For Bill Krause, owning a coffee shop is no small beans.
"I'll roast or I'll do a million other things that I have to do," said Krause. "Running errands, you name it."
He can't run his shop alone. He has one full-time and 12 part-time employees on his payroll at the Dunn Brother Coffee near Highway 55 and Vicksburg Lane in Plymouth. The shop is open nearly 16 hours a day, making labor Krause's second highest expense behind the cost of goods.
"I have all sorts of costs and my goal is to try and minimize those and be as efficient as I can be," said Krause, who added that goal will be harder to reach if legislation that proposes raising the state's minimum wage passes.
"I'll have less hours for my employees," he said. "I'll have to cut store hours. I'll have to work myself more."
Wednesday, a House committee heard testimony from both sides of the minimum wage debate. Thursday, the committee will vote on a bill to raise the state's minimum wage for large employers from its current rate of $6.15 an hour to $10.55 an hour beginning in August 2015. Small employers would see an increase from $5.25 an hour to $.900 an hour by 2015.
Business owners voiced concerns similar to Krause's. Some also said imposing a higher minimum wage would force employers to pass the costs to their customers by raise prices for goods and services or reduce the goods and services they offer.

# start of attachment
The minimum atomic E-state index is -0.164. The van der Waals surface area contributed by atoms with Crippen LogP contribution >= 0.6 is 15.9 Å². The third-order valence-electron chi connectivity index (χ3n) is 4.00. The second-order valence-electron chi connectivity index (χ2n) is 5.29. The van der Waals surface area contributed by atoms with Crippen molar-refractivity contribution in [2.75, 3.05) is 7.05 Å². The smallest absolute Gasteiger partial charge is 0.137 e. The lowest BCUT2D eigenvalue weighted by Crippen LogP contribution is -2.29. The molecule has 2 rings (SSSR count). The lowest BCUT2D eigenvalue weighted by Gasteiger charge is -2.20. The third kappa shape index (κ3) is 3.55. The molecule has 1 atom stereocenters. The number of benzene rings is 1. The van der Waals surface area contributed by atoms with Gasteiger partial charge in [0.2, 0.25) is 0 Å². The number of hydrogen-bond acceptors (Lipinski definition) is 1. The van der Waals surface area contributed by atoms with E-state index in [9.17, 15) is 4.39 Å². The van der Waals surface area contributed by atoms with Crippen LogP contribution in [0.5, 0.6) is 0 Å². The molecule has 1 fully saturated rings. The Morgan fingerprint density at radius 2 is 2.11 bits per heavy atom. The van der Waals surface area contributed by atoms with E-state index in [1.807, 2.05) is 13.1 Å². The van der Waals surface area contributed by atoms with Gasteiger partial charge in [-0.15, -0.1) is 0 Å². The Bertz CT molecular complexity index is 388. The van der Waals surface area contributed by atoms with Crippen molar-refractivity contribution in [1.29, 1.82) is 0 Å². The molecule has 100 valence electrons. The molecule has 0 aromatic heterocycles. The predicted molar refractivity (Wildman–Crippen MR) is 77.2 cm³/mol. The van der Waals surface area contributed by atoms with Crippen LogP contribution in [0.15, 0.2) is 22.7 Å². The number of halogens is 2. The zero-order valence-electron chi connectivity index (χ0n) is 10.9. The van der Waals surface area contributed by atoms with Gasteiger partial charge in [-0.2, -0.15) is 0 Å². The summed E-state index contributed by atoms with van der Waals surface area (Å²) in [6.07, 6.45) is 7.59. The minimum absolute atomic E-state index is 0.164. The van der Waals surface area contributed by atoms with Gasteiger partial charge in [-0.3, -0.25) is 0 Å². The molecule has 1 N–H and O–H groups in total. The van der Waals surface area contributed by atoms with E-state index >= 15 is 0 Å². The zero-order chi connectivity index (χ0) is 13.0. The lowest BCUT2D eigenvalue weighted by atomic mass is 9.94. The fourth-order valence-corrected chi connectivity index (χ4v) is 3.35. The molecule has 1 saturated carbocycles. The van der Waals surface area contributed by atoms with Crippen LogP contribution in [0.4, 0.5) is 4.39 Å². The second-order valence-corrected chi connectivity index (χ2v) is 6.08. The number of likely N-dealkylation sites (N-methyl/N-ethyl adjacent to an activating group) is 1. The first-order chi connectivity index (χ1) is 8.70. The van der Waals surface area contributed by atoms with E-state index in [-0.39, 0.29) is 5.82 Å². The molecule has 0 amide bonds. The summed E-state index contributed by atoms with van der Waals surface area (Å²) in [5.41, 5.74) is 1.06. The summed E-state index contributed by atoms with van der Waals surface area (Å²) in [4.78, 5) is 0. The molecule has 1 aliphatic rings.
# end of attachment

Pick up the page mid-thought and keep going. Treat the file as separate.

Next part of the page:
"An increase of this magnitude is unprecedented and unwarranted," said Rob Hart from the Employer Solutions Staffing Group.
On the other side of the issue, low wage workers like Jessica English, who is a homeless single mother of four, told the committee she will never be able to dig herself out of poverty if the minimum wage remains at its current rate.
"Someone needs to do the math, not the math of making more profits, not the math for the shareholders, but the math of real families and the real cost of living," she told the committee. "Please raise the minimum wage. Please put a higher value on my work and my family."
Chief author of the bill, Rep. Ryan Winkler, DFL-Golden Valley, said raising the minimum wage would not only help workers, but it would also benefit the state's struggling economy.
"Businesses might be concerned about some rising cost for some of the workers, but what happens is they get a lot more customers coming through their doors who are spending money," said Winkler. "So it's a boost for the economy and it helps a lot of people who are struggling to get by."
Krause doesn't buy it.
"People are going to stop buying the five dollar latte and make it at home," he said. "So I can't raise prices infinitely and expect the same type of return."
Krause said he's had to put plans of purchasing a second store on hold while he waits for lawmakers to flush out these and other business-related proposals. He said the current business climate is much different than what it was when he bought his shop about two years ago.
"If I knew I had to go from [less than seven dollars] to $10.55 an hour I would not have bought this business," he said.
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